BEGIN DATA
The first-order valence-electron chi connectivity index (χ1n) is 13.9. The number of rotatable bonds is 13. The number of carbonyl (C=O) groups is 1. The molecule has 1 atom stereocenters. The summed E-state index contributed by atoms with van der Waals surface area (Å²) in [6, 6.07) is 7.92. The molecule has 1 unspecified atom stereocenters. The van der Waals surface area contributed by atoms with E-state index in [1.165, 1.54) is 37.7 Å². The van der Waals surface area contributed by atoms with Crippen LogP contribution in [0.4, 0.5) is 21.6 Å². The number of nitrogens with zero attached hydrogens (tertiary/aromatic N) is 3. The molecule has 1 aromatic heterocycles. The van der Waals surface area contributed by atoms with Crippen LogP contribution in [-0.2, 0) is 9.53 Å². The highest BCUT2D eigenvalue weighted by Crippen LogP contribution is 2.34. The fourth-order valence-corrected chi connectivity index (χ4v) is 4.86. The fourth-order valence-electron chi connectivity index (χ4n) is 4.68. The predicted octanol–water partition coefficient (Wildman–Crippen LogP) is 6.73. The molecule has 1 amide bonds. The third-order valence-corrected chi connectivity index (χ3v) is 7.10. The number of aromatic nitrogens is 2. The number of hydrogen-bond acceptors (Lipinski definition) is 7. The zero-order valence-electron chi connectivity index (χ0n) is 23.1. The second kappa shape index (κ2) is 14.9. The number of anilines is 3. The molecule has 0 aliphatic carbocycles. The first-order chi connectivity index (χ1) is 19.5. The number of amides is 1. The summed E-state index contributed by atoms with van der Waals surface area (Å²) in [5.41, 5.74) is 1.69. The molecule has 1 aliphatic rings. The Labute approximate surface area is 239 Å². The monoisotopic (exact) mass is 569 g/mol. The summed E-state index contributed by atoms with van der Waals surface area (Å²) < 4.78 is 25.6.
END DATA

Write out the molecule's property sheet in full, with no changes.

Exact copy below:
The first-order valence-electron chi connectivity index (χ1n) is 13.9. The number of rotatable bonds is 13. The number of carbonyl (C=O) groups is 1. The molecule has 1 atom stereocenters. The summed E-state index contributed by atoms with van der Waals surface area (Å²) in [6, 6.07) is 7.92. The molecule has 1 unspecified atom stereocenters. The van der Waals surface area contributed by atoms with E-state index in [1.165, 1.54) is 37.7 Å². The van der Waals surface area contributed by atoms with Crippen LogP contribution in [0.4, 0.5) is 21.6 Å². The number of nitrogens with zero attached hydrogens (tertiary/aromatic N) is 3. The molecule has 1 aromatic heterocycles. The van der Waals surface area contributed by atoms with Crippen LogP contribution in [-0.2, 0) is 9.53 Å². The highest BCUT2D eigenvalue weighted by Crippen LogP contribution is 2.34. The fourth-order valence-corrected chi connectivity index (χ4v) is 4.86. The fourth-order valence-electron chi connectivity index (χ4n) is 4.68. The predicted octanol–water partition coefficient (Wildman–Crippen LogP) is 6.73. The molecule has 1 amide bonds. The third-order valence-corrected chi connectivity index (χ3v) is 7.10. The number of aromatic nitrogens is 2. The number of hydrogen-bond acceptors (Lipinski definition) is 7. The zero-order valence-electron chi connectivity index (χ0n) is 23.1. The second kappa shape index (κ2) is 14.9. The number of anilines is 3. The molecule has 0 aliphatic carbocycles. The first-order chi connectivity index (χ1) is 19.5. The number of amides is 1. The summed E-state index contributed by atoms with van der Waals surface area (Å²) in [5.41, 5.74) is 1.69. The molecule has 1 aliphatic rings. The Labute approximate surface area is 239 Å². The monoisotopic (exact) mass is 569 g/mol. The summed E-state index contributed by atoms with van der Waals surface area (Å²) < 4.78 is 25.6.